Ruth Schapira

Why I’ve devoted my recent career to advocate for Jewish teens

I didn’t start out as a Jewish educator.  I began my professional career as a Career Development Consultant*, and Jewish education was ‘something I always did on the side’, beginning in high school when I started tutoring, then teaching in supplementary schools. I did this even while working full-time at my “real” job.

The work attracted my passion slowly but resolutely and when I was offered the opportunity to work in Jewish camping full-time, I grappled with the challenge of giving up a career that had been very rewarding to me over the years. It was probably one of the hardest decisions I had to make.

It’s been over a dozen years since I began as a full-time Jewish educator.  I’ve never looked back, and I’d like you to care about the future of Judaism as much as I do, through the lens of Jewish teens.

I’ve spent many years teaching in supplementary schools, and almost as much time at Camp Ramah (17 years as camper, counselor, teacher, advisor, Assistant Director). This adds up to (yikes) over 35 years of  experience working in formal and informal settings. (I hate those descriptors by the way, the best of ‘formal’ and ‘informal’ education is really not one approach, or even two, but a combination).

I don’t mind shaking things up a bit, and would like you to journey with me as we envision a different future for Jewish teens.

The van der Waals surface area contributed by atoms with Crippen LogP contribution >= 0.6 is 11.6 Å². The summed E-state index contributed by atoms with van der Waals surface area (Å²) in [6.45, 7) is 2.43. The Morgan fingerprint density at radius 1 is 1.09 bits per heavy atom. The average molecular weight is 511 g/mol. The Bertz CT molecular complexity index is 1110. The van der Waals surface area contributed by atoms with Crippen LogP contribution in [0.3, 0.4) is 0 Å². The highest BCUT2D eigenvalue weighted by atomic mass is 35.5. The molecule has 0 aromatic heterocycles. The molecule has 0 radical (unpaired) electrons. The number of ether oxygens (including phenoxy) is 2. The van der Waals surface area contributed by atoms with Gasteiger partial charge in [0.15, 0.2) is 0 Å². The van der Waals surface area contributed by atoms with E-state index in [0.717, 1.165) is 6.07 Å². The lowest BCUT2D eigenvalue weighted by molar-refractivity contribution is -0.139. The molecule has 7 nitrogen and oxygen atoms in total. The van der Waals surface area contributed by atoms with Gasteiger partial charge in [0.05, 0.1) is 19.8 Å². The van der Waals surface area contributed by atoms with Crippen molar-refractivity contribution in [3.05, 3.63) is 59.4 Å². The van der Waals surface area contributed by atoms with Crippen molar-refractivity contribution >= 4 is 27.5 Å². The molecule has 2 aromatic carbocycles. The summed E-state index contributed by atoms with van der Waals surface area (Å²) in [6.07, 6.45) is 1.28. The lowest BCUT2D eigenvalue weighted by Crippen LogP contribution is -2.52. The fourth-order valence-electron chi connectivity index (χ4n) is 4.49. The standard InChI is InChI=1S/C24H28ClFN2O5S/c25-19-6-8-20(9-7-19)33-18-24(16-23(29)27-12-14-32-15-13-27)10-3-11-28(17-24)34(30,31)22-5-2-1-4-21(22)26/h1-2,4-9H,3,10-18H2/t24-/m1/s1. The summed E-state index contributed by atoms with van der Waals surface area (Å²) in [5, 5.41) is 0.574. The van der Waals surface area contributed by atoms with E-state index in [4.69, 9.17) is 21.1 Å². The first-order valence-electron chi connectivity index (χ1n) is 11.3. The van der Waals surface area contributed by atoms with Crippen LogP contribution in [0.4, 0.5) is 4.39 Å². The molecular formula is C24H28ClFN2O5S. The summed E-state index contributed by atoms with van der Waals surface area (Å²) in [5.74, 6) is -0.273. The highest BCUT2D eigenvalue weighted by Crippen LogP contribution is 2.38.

*Career Development Consultant. I know that seems odd, working with others on Career Development, and  changing my career. Careers are not static, but instead are reflective of individual growth, being ever in a state of change and development.   The trick is to explore those paths!}

About the Blog: I want to challenge your assumptions, get you to think about the issues in different ways, and ultimately, try to get you to care about Jewish teens.  Why? Because we are experiencing a crisis of commitment and they are an underserved population, that is until they get to the college campus.

Then tons of funds are thrown their way, from free trips to Israel, service trips abroad, and funded fellowships. Those are just some of the goodies.

Teens are our future, and we need to pay attention to them if we want to change the future. I write for those of us working with Jewish teens: teachers, administrators, parents, counselors, advisers  This is where I can share news, information, ideas, thoughts, concepts, and new programs with you.

Disclaimer: what I write about are my own thoughts based on my daily experience working with and for Jewish teens. Recently appointed as the Director, I’ve been working for over 12 years at one of the country’s largest supplementary community high schools. Jewish teens who have opted to continue their education past the age of Bar/Bat Mitzvah are a rare breed, and I think we owe them a great experience.

Please share your thoughts and comments! If you find it helpful to pass along a blog or two, please attribute appropriately and above all else, please let me know where you’ve shared it. It’s very gratifying to hear that my blog has made its rounds to Boards of Director meetings, Education Committee meetings, and more. I think we can change things….and I’m heartened that it has already started to happen!